Spring Genealogy Fair Set For March 25
By Pamela Redwine
March 24 the Mississippi Homemaker Volunteers will host the 2011 Spring Area Meeting here in Yalobusha County. We look forward to having all of our MHV friends from Grenada, Calhoun, Carroll, Montgom-ery and Attala with us for the meeting.
The MHV does such good things in our communities, as well as, for the state and even internationally. If you are interested in finding out how to become a member call us at the extension office at 675-2730 or send an email to Yalobush@ext.msstate.edu
On March 25 we will have the Spring 2011 Genealogy Fair. The program will be presented by interactive video and will begin at noon and conclude around 3 p.m. The times and topics include:
- 12:00 – 12:50 p.m – Researching Your African-American and Native-American Ancestry,
- 1:00 – 1:50 p.m. – Preserving Your Cherished Family Memories
- 2:00 – 2:50 p.m. – Preserving and Restoring Tombstones
On March 28th we will have another Private Applicator Certification training. This one will be offered at 6 p.m. The cost is $10. Please call the Extension office to register.
If you would like to keep up with the events going on at the Yalobusha County Extension Service you can follow us on facebook – search: MSU-Extension Service Yalobusha County.
What can I do about all those weeds blooming in my yard now? Most of these weeds are what we term “winter annuals”. Those weeds that appear annually from seed and grow during the fall through early spring. Many of these weeds (henbit, annual bluegrass, chickweed, etc.) will eventually die when the temperatures finally warm up and stay there. They are flowering heavily now which is why you see the bright purples, yellows, and whites in the landscape. Since they are flowering and into a reproductive stage they will be completing their life cycles soon and dying so spraying them with an herbicide to kill them at this time may be of lesser value. Probably as good a remedy now is to simply mow the lawn to remove most of their leaf, flower and seedhead canopy before the seed mature which will help reduce next fall’s seed source. Also vow to use a preemergence herbicide late next summer or early fall to prevent their prodigy from germinating next year or apply post-emerge herbicide earlier in the winter when these young weeds are small and actively growing. Many of these dying weeds also create additional problems when they die as they leave small openings in the canopy of the permanent turf for “summer annuals” such as crabgrass, goosegrass, prostrate spurge and the like to take their place if a preemergence herbicide is not applied in the spring.
There are a few perennial winter weeds that you may want to control now such as wild garlic, dandelions, clover, plantains, etc. so broadleaf post-emerge herbicides such as 2,4-D, dicamba, clopyralid, metsulfuron, and others may be used effectively. For further information on specific herbicides look for the extension publication number 1532 “Weed Control Guidelines for Mississippi” on the www.msu.cares.com web site.
Selecting And Planting Perennials
Set out perennials now. Be mindful of exposure (sun or shade), soil drainage, and proper spacing for best performance. For shade good performers are hosta, astilbe, coralbell (heuchera), southern shield fern, strawberry geranium, Lenten rose (hellebores) and trillium. Sun perennials include daylily, iris, coneflowers, butterfly weed, garden phlox, catmint, and autumn joy sedum.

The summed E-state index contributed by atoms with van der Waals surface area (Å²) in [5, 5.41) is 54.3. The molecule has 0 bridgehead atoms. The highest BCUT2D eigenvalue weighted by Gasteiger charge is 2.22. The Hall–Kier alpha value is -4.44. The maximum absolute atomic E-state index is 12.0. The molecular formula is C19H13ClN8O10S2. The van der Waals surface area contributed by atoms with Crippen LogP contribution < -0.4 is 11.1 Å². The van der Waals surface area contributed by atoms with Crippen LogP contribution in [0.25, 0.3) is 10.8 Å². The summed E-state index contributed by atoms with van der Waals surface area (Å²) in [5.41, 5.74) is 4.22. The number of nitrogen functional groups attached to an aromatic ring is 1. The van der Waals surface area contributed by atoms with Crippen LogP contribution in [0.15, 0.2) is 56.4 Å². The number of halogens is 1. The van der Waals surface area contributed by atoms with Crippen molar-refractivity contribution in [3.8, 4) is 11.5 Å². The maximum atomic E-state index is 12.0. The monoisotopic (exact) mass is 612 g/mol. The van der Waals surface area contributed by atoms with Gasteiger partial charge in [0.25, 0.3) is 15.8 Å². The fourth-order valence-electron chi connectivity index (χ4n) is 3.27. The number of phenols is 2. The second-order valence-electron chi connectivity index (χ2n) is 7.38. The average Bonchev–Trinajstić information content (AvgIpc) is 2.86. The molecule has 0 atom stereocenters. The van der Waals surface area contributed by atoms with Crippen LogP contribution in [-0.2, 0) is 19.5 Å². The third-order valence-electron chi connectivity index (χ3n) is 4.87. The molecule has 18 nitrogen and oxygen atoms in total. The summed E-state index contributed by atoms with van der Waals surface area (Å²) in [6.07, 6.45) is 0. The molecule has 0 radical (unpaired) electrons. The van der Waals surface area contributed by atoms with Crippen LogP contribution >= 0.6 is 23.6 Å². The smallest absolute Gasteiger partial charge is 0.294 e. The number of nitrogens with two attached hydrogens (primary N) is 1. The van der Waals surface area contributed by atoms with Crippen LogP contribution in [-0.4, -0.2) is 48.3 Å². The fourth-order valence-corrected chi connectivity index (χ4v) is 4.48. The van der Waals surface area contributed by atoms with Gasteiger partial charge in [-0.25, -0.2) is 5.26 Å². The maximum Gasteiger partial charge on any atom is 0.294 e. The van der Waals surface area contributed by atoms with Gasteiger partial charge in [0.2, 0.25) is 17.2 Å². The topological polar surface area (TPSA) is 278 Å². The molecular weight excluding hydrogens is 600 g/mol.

Trim overgrown or uneven hedge now. Prune them so the base is wider than the top, allowing sunlight to reach the lower branches. This will avoid the sparse, top-heavy look that plagues many hedges. For more details on pruning view the Gardening through the Seasons videos on the MSU Extension Service site: http://msucares.com/gardenvideos/index.html.
The return of longer daylight hours means houseplants will be putting on new growth and increasing their uptake of nutrients. To keep new foliage healthy, apply a water-soluble fertilizer diluted according to label directions every month. Remove dead or spindly foliage and repot plants that have out grown their containers.
When shopping for azaleas, rhododendrons, or other flower shrubs, buy plants in bloom if possible. You’ll be assured of getting the color and flower type you want, which is especially important if you’re matching them with existing plants. If you’re starting a bed, plant large masses of the same bloom color.
There are tomato plants in garden centers now. One good way to tell if it is time to buy tomato plants is your attire. If you need to wear a jacket , keep your hands in the pockets when you walk past the tomatoes. It is time to plant many other things in the vegetable garden like broccoli, carrots, cabbage, kohlrabi, spinach and greens. Tomato plants don’t make attractive houseplants.
There is a lot of interest in heirloom vegetables for many reasons including nostalgia, perceived taste, a desire to save seed from open pollinated varieties and even distrust. Some garden centers will have heirloom seed in their racks, but generally heirloom seed will need to be ordered from catalogues or on line. There are many sources of seed and the search is best done on line by typing the variety name and the vegetable followed by the word seed. For example typing in the word Brandywine has over three and a half million hits most of which are for the brandywine valley. Typing brandywine tomato has only six hundred fifty thousand hits, about half of the first hundred are seed sources. Brandywine tomato seed has only twenty six thousand hits, almost all of which are concerned with seeds.
Article Source: Horticulture Tips for March 8, 2011 Wayne Wells, Lelia Kelly, David Nagel